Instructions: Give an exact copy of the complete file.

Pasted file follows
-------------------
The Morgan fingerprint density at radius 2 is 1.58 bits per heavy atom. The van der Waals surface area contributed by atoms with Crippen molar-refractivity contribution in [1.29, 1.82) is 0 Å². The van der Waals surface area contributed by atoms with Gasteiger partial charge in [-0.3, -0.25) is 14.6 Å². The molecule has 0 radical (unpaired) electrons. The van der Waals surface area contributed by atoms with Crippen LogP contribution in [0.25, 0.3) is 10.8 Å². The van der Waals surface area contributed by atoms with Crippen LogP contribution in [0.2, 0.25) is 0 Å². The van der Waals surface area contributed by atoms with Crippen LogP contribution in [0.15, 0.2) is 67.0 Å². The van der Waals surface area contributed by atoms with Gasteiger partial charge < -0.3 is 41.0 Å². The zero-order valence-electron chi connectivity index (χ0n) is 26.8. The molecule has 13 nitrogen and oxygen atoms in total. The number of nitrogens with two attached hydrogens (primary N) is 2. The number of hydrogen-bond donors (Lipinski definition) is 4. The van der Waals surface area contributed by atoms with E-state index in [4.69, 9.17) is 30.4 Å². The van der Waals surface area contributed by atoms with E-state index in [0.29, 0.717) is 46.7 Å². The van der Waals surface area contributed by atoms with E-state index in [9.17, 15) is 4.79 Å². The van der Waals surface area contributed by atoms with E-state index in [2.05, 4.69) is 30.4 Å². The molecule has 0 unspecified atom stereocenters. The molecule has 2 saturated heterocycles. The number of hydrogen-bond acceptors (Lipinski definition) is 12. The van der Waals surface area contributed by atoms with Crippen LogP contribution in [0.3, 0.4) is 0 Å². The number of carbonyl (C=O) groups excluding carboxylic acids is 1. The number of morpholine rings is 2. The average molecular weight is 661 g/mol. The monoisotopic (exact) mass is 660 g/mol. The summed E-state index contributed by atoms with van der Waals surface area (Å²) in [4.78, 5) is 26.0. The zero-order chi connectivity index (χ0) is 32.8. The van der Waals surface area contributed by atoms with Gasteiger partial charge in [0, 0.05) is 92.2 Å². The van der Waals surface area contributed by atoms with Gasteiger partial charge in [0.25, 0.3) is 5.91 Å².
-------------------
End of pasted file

The Morgan fingerprint density at radius 2 is 1.58 bits per heavy atom. The van der Waals surface area contributed by atoms with Crippen molar-refractivity contribution in [1.29, 1.82) is 0 Å². The van der Waals surface area contributed by atoms with Gasteiger partial charge in [-0.3, -0.25) is 14.6 Å². The molecule has 0 radical (unpaired) electrons. The van der Waals surface area contributed by atoms with Crippen LogP contribution in [0.25, 0.3) is 10.8 Å². The van der Waals surface area contributed by atoms with Crippen LogP contribution in [0.2, 0.25) is 0 Å². The van der Waals surface area contributed by atoms with Crippen LogP contribution in [0.15, 0.2) is 67.0 Å². The van der Waals surface area contributed by atoms with Gasteiger partial charge < -0.3 is 41.0 Å². The zero-order valence-electron chi connectivity index (χ0n) is 26.8. The molecule has 13 nitrogen and oxygen atoms in total. The number of nitrogens with two attached hydrogens (primary N) is 2. The number of hydrogen-bond donors (Lipinski definition) is 4. The van der Waals surface area contributed by atoms with E-state index in [4.69, 9.17) is 30.4 Å². The van der Waals surface area contributed by atoms with E-state index in [0.29, 0.717) is 46.7 Å². The van der Waals surface area contributed by atoms with E-state index in [9.17, 15) is 4.79 Å². The van der Waals surface area contributed by atoms with E-state index in [2.05, 4.69) is 30.4 Å². The molecule has 0 unspecified atom stereocenters. The molecule has 2 saturated heterocycles. The number of hydrogen-bond acceptors (Lipinski definition) is 12. The van der Waals surface area contributed by atoms with Crippen LogP contribution in [0.3, 0.4) is 0 Å². The number of carbonyl (C=O) groups excluding carboxylic acids is 1. The number of morpholine rings is 2. The average molecular weight is 661 g/mol. The monoisotopic (exact) mass is 660 g/mol. The summed E-state index contributed by atoms with van der Waals surface area (Å²) in [4.78, 5) is 26.0. The zero-order chi connectivity index (χ0) is 32.8. The van der Waals surface area contributed by atoms with Gasteiger partial charge in [0, 0.05) is 92.2 Å². The van der Waals surface area contributed by atoms with Gasteiger partial charge in [0.25, 0.3) is 5.91 Å².